Northumberland, steeped in ancient history and with a stunning coastal beauty, also has an industrial heritage. Thanks to George Stephenson, railways were born here, and although much has been written about the county’s railways, one line – the branch line to Amble – has escaped detailed attention over the years. The fascination of the author with his home-town railway, and many years of enjoyable research, has culminated in the production of this book.
Lying between Chevington and Acklington stations was Amble Junction, the beginning of the 5-mile branch line to the seaside town of Amble, where coal was exported from Warkworth Harbour. Although a mineral line in essence, it flirted with a passenger service for some 50 years before returning to its original purpose to serve the collieries in the area. Along the branch were two stations, the intermediate one at Broomhill and the terminus at Amble.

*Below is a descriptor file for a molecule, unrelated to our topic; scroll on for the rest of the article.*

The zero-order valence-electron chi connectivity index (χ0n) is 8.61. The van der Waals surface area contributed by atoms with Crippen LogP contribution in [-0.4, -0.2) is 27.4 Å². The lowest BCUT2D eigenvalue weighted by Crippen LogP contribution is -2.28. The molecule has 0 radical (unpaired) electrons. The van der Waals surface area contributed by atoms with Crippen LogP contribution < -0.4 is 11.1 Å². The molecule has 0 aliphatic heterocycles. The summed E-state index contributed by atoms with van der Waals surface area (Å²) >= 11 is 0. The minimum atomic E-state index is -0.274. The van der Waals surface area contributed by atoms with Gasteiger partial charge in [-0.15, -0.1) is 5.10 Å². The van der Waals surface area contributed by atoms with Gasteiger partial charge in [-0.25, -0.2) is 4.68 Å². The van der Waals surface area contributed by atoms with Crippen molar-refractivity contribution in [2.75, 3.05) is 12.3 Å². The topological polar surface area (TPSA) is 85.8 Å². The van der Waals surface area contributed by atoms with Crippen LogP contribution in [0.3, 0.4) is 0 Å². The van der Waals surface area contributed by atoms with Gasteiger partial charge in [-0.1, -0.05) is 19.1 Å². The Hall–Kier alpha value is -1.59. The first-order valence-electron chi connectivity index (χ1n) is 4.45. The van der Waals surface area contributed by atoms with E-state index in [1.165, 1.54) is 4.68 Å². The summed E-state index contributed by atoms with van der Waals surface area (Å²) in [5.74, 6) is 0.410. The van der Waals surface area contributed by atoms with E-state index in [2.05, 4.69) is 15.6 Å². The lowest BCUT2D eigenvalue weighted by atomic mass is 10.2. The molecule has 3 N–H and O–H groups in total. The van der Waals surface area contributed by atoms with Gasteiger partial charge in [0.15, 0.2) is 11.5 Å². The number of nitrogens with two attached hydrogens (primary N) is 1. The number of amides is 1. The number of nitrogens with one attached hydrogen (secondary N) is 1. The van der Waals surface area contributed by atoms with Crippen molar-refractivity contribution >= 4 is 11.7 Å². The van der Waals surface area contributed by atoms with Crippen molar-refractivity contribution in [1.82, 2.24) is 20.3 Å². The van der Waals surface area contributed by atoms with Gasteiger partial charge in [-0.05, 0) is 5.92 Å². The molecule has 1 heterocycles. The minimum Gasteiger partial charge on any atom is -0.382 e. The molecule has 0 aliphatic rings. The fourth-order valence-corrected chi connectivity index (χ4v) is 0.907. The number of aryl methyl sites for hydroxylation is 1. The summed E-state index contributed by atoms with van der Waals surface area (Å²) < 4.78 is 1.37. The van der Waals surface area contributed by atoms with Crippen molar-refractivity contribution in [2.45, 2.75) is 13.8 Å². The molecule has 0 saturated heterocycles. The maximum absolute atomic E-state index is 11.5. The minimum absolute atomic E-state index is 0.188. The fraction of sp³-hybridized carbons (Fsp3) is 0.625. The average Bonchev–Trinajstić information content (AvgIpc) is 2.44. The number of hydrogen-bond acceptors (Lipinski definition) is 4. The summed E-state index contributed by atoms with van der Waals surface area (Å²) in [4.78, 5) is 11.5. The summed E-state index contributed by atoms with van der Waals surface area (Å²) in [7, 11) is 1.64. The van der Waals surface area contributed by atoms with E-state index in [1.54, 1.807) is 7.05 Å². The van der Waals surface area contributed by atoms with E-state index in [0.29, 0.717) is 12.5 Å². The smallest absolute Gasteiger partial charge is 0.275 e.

As well as personal accounts and recollections, this book includes a selection of photographs showing the several types of steam locomotive to be found on the branch (NCB and British Railways), its buildings and staiths, and maps and track plans of the various locations along the route. It recalls with nostalgia the influence that coal and railways once had on the prosperity of this small coastal town.